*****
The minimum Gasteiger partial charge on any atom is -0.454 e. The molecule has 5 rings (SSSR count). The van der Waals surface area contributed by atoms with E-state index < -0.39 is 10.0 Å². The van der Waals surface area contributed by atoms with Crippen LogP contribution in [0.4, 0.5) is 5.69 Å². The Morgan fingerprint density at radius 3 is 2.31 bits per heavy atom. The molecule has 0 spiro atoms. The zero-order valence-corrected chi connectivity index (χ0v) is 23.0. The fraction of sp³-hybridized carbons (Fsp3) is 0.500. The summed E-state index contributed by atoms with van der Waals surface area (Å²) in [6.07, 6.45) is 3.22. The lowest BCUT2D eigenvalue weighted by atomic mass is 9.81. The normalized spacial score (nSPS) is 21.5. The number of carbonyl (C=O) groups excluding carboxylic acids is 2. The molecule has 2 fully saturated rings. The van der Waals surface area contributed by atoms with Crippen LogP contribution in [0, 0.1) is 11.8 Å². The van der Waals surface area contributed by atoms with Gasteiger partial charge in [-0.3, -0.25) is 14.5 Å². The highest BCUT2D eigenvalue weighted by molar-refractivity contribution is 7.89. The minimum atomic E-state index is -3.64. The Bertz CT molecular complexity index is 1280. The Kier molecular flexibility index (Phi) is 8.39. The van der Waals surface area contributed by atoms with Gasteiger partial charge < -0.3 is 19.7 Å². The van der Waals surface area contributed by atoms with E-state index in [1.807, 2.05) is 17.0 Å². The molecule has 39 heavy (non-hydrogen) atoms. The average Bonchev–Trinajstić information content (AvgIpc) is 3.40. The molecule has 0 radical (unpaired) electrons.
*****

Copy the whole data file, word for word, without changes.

The minimum Gasteiger partial charge on any atom is -0.454 e. The molecule has 5 rings (SSSR count). The van der Waals surface area contributed by atoms with E-state index < -0.39 is 10.0 Å². The van der Waals surface area contributed by atoms with Crippen LogP contribution in [0.4, 0.5) is 5.69 Å². The Morgan fingerprint density at radius 3 is 2.31 bits per heavy atom. The molecule has 0 spiro atoms. The zero-order valence-corrected chi connectivity index (χ0v) is 23.0. The fraction of sp³-hybridized carbons (Fsp3) is 0.500. The summed E-state index contributed by atoms with van der Waals surface area (Å²) in [6.07, 6.45) is 3.22. The lowest BCUT2D eigenvalue weighted by atomic mass is 9.81. The normalized spacial score (nSPS) is 21.5. The number of carbonyl (C=O) groups excluding carboxylic acids is 2. The molecule has 2 fully saturated rings. The van der Waals surface area contributed by atoms with Crippen LogP contribution in [0, 0.1) is 11.8 Å². The van der Waals surface area contributed by atoms with Gasteiger partial charge in [-0.3, -0.25) is 14.5 Å². The highest BCUT2D eigenvalue weighted by molar-refractivity contribution is 7.89. The minimum atomic E-state index is -3.64. The Bertz CT molecular complexity index is 1280. The Kier molecular flexibility index (Phi) is 8.39. The van der Waals surface area contributed by atoms with Gasteiger partial charge < -0.3 is 19.7 Å². The van der Waals surface area contributed by atoms with E-state index in [1.807, 2.05) is 17.0 Å². The molecule has 39 heavy (non-hydrogen) atoms. The average Bonchev–Trinajstić information content (AvgIpc) is 3.40. The molecule has 0 radical (unpaired) electrons.